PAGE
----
First T-Storms Of 2012? The latest 00z NAM run prints out lifted indices of -6 to -9 (very unstable) with a forecast cape value of 1200 - 3300. The atmosphere may be "capped" (too much warm, dry air aloft for convection to get started), but the model is printing out .29" of rain late Saturday and Saturday night. I suspect a few T-storms will bubble up along this vigorous hot-front. It just keeps getting stranger and stranger...
Downside To All This Warm, Dry Weather. No improvement in our drought - 99.21% of Minnesota is abnormally dry, nearly 96% of the Gopher State is in a moderate drought, 24% in a severe drought (driest conditions south of Willmar and Shakopee. Only a small portion of extreme southeastern Minnesota, near Harmony and Winona, is drought-free.
80 F. at Rockford, Illinois, the earliest 80-degree day on record.
The United States Of Weather Records. This map pretty much sums it up. 2600 weather records in just the last week from coast to coast. 1,029 record highs, 618 record warm nighttime lows, 675 24-hour rainfall records. I'm getting a nosebleed just trying to keep up. Thanks to NOAA and Ham Weather (full disclosure: one of my 4 weather-related companies) we can break out the records on an interactive map:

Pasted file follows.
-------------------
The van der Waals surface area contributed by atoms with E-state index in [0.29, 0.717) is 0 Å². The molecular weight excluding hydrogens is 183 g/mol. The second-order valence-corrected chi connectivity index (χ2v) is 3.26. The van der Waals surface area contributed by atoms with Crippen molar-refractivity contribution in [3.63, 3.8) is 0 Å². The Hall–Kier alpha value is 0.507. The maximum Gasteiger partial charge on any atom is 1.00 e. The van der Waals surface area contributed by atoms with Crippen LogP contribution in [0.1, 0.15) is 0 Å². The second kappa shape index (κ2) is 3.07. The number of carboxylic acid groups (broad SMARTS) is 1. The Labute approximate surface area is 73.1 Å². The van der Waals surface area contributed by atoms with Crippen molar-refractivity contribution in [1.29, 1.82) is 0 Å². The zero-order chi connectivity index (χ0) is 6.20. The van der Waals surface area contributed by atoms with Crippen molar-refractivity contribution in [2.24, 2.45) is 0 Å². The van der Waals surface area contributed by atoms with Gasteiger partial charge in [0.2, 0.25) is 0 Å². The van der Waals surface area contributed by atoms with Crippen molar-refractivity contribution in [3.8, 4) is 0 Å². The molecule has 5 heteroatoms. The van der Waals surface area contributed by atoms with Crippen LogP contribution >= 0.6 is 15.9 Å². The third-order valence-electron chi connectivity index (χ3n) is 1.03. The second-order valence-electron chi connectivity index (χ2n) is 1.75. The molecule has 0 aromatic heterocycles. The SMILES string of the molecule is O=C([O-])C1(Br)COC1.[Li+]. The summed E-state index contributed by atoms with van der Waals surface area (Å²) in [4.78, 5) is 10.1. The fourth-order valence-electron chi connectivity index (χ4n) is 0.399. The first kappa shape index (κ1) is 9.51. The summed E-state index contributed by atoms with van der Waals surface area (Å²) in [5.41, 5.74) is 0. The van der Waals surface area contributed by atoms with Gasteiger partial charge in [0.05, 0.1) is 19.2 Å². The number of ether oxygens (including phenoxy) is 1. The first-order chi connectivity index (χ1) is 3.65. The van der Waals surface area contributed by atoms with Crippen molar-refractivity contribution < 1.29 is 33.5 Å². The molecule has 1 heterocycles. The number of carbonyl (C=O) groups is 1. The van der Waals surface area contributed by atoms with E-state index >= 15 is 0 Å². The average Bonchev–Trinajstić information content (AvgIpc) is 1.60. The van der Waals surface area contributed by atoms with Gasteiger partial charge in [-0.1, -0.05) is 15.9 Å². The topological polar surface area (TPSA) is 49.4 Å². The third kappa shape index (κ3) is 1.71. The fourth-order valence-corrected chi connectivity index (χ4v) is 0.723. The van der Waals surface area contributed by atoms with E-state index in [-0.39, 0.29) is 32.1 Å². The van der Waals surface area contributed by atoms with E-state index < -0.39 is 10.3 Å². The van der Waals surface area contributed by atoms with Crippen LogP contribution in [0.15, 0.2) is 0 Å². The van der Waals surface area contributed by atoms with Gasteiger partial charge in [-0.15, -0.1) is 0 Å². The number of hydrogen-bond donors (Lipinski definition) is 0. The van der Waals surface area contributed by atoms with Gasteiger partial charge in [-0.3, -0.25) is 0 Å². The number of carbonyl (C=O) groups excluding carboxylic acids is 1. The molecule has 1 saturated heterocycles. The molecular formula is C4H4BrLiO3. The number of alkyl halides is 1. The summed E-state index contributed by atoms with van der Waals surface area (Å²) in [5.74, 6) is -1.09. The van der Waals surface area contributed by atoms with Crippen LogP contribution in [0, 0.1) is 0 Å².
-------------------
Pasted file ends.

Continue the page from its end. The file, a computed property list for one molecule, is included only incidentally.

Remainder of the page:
|Low Max Temp:||150|
|High Min Temp:||618|
Cherry-Blossom-Cam. Check out the ripening cherry blossoms in Washington D.C. - courtesy of America's National Park Service.
Shorts And T-Shirts. 80s...in mid-March...from Iowa and northern Illinois east to Washington D.C. "People enjoy the warm weather near the Washington Monument in Washington, Thursday, March 15, 2012. (AP Photo/Susan Walsh)."
"It might sound surprising to a skeptical public, but culture was always a vital part of Goldman Sachs’s success. It revolved around teamwork, integrity, a spirit of humility, and always doing right by our clients. The culture was the secret sauce that made this place great and allowed us to earn our clients’ trust for 143 years. It wasn’t just about making money; this alone will not sustain a firm for so long. It had something to do with pride and belief in the organization." - excerpt of the (flaming) goodbye letter from the Goldman Sachs executive. Story from Yahoo Finance below. Graphic above from Bloomberg BusinessWeek.
An Early May. Joan Kruhoeffer sent in this photo of crocus in full bloom from Lititz, Pennsylvania. The calendar is whispering March, but the atmosphere overhead is shouting May.
"The studies find up to 32 percent more coastal real estate vulnerable to a 1 meter rise in sea level, while the population exposed to rising water goes up by 87 percent." - from a story at The Christian Science Monitor below.